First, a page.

Dante at 700: What the Supreme Poet can teach us about work, love, art, and life, Introduction Part Two


A Reading Room blog series on The Divine Comedy
by Daniel Ross Goodman

Last week we began our introduction to Dante’s Divine Comedy with the first three of the seven overarching lessons that we can learn from the immortal Italian about work, art, love, education, religion, politics, and creativity. Here are the next four:
4. Use art as a force for good. Oscar Wilde (and, more recently, Harold Bloom) helped make the idea of “art for art’s sake” fashionable. Dante adhered to a less popular if more aspirational ideal: that art does have a purpose, and that purpose is to help make us better people. Dante knew that one of the ways that art can help us accomplish this task is by refining our ethical sensibilities and by making us more responsive to the eternal call of conscience. In his Divine Comedy, Dante was unafraid to call out his contemporaries for their wrongdoings and moral shortcomings, even going so far as to put the despotic Pope Boniface VIII in hell. This does not mean that art should be driven by ideology. It does, though, mean that moral clarity, an unshakable sense of right and wrong, and the ceaseless pursuit of justice should be integral to art, not divorced from it. 

5. Religion should emphasize ethical behavior over correctness of belief
Dante used his poetry as a vehicle for conveying his opinions about politics and religion. Many of his concerns about papal power and 14th century Italian city-states are no longer relevant today. Among these various opinions, however, one stands out as more relevant now than ever: behaving like a decent human being is more important than believing like a faithful Christian (or Muslim or Jew). Dante reserved his lowest circle of hell not for pagans and heretics but for traitors and betrayers. He condemns robbers, cheaters, defrauders, and falsifiers to worse punishments than he does apostates and idolaters. We do not have to believe in Dante’s vision of the afterlife—nor do we even need to be religious—to accept his basic principle: that we should judge others not by the content of their creeds but by the quality of their conduct.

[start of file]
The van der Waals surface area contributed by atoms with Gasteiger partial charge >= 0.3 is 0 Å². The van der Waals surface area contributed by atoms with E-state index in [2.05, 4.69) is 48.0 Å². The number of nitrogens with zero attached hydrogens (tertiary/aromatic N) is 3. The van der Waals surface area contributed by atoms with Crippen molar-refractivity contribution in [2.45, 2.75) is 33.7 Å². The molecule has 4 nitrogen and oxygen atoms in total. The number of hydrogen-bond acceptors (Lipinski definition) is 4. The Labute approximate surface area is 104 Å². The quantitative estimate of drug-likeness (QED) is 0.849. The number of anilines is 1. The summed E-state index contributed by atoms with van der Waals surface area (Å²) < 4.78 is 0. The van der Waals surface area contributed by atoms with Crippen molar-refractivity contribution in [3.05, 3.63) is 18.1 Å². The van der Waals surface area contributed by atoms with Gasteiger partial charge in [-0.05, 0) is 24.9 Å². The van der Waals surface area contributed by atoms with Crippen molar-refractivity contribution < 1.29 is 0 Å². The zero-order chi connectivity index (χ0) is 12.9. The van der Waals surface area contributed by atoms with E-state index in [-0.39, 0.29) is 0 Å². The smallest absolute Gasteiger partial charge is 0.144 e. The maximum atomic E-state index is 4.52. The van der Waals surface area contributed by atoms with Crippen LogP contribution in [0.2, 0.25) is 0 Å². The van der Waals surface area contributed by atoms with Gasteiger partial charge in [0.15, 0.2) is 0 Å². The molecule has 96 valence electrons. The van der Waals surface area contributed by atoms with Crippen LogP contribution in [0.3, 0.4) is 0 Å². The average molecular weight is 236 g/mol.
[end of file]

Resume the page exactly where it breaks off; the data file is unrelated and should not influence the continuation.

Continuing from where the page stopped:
6. Overcome heartbreak through positive, constructive action. Almost all of us, at some point in our lives, will suffer from a crushing heartbreak. Dante was no different. When he was nine years old, he fell in love with a girl named Beatrice Portinari. But in a society in which marriages were arranged by one’s elders—and not matters of the heart pursued out of love—he had no way of courting her. Dante’s sorrow was compounded when, several years later, he learned that Beatrice had died unexpectedly. He was absolutely devastated—but instead of withdrawing from his intellectual and artistic activities, he intensified them. He channeled his emotions into his writing, and the works that he produced from out of the depths of his sadness —Vita Nuova (The New Life) and The Divine Comedy—changed world literature and changed the world. We may not be able to change the world through our response to our own heartbreak in the way that Dante did. But Dante shows us that heartbreak need not ruin us; in fact, it can be the spur we need to impel us toward finally realizing our true potential. 

7. There’s no place like away from home. At least when it comes to creativity and artistic inspiration. Dante was devastated when he was banished from his beloved city of Florence in 1302. But it was only after he was exiled from his native city that he was able to compose his world-changing masterpiece, The Divine Comedy. Countless other artists have since emulated Dante’s example, achieving far greater success abroad than they ever had at home. James Joyce did not become a world-renowned writer until after he left Ireland. Joseph Conrad and Vladimir Nabokov became two of the greatest writers in the English language only after leaving their respective motherlands of Poland and Russia. Mississippi native Richard Wright wrote his greatest books in Chicago; American writer Edith Wharton wrote some of her most significant novels in France; and Czech composer Antonín Dvořák composed his greatest orchestral works in America. Exile may be uncomfortable for the body, but there is nothing better for the spirit. Nietzsche asserted that we should never trust an idea that was born indoors. Dante teaches us that we should never trust a creative work that was born at home. 


Next week, we will enter directly into the world of The Divine Comedy and commence our journey with Dante into Inferno. 


Comments: